"Woe to you Pharisees, because you give God a tenth of your mint ..." (Luke 11:42)

"Woe to you Pharisees, because you give God a tenth of your mint, rue and all other kinds of garden herbs, but you neglect justice and the love of God. You should have practiced the latter without leaving the former undone." (Luke 11:42)

Why is Jesus criticizing the Pharisees?

The Pharisees were part of the Temple institution of Jesus' time. They were considered rabbis. Why would Jesus criticize them?

Jesus is criticizing these institutional Pharisees because they were not authorized by God. Their authority was appointed to them by an institution driven by politics. Their appointments were given by favor and bribery.

The Pharisees were also ritualistically oriented. They put more importance on the rituals of their practice than the purpose of those rituals - which theoretically were to devote oneself to God.

Examples of these rituals included ancient precepts given by Moses.

Jesus also closely followed the teachings of Moses. But we see a dramatic difference in the teachings of Jesus and the ritualistic focus of the Pharisees - not only in Jesus' statement here but among the various exchanges between Jesus and different Pharisees during his teachings.

These describe the Pharisees as focused upon rituals rather than the purpose behind those rituals.

We can see here that Jesus is not opposed to the rituals in themselves.

The ritual of giving a tenth of one's earnings - tithing - depicted here as giving a tenth of herbs grown in the garden (as the Pharisee Jesus is sitting with apparently had an herb garden) - was a practice the Pharisees observed. But Jesus is pointing out that whilst doing that, they were ignoring the core purpose underlying those activities, which is:

What does "justice and the love of God" mean?

Here "justice" is being translated from the Greek word, κρίσις (krisis), which means, according to the lexicon, "a separating," "selection," "judgment - opinion or decision given concerning anything - especially concerning justice and injustice, right or wrong."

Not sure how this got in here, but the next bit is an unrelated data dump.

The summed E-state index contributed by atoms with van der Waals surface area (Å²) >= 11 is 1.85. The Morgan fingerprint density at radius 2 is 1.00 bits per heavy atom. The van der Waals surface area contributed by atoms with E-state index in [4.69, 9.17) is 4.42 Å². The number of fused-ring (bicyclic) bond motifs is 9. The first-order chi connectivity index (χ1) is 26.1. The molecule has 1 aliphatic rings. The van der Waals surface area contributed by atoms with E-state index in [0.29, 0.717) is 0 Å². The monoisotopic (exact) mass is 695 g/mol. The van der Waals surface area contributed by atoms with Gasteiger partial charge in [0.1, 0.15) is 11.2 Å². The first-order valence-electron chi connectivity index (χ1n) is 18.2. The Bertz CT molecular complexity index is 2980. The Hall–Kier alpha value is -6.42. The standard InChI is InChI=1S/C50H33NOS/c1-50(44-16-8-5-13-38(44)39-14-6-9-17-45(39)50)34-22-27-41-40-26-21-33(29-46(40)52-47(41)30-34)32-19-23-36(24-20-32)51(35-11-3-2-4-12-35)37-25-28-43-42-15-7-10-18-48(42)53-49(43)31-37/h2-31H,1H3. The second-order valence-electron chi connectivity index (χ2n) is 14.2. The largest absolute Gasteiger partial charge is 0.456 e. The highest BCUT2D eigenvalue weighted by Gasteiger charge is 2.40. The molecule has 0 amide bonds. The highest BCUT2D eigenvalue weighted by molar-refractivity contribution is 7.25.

So Jesus is speaking about good judgment. The Pharisees often served judgments upon others and these judgments could well be unjust because of the Pharisees' unbridled focus upon ritualistic Jewish practices.

This context of "justice" - or using good judgment when deciding the fate of others - was also touched upon by Jesus in Luke 11:41 with the word ἐλεημοσύνη (eleēmosynē) - which relates to having mercy or compassion.

What is 'Love of God'?

The important focus of Jesus' statement - and the ultimate source of true justice and mercy - is "love of God."

Jesus states this because "love of God" is the purpose of the various devotional practices and ritualistic ceremonies that have been recommended by God's representatives. Such practices are pleasing to the Supreme Being, assuming they are performed with the purpose originally intended - to help us focus upon the Supreme Being and eventually come to know and love Him.

However, if the purpose of devotional practice or ritualistic ceremonies is to impress others or prove how religious or advanced we are, then those practices will not have the desired effect.

Rather, the ultimate purpose should be "love of God,." as stated by Jesus: "You should have practiced the latter..."

But Jesus isn't saying the ritual was wrong: "...without leaving the former undone."

Jesus is saying the tithing of 10% is not necessarily wrong. But it is wrong to see the tithing - or any other ritualistic practice - as the end in itself - or the goal.

In other words, following the rituals - even if they were established by an ancient Prophet such as Moses or even Jesus - is not enough. The focus must be upon the purpose - loving the Supreme Being and loving His children.

This was expressed in Moses' greatest instruction - as re-iterated by Jesus:
" 'Love the Lord your God with all your heart and with all your soul and with all your mind.' This is the first and greatest commandment. And the second is like it: 'Love your neighbor as yourself.'" (Matt. 22:37-39)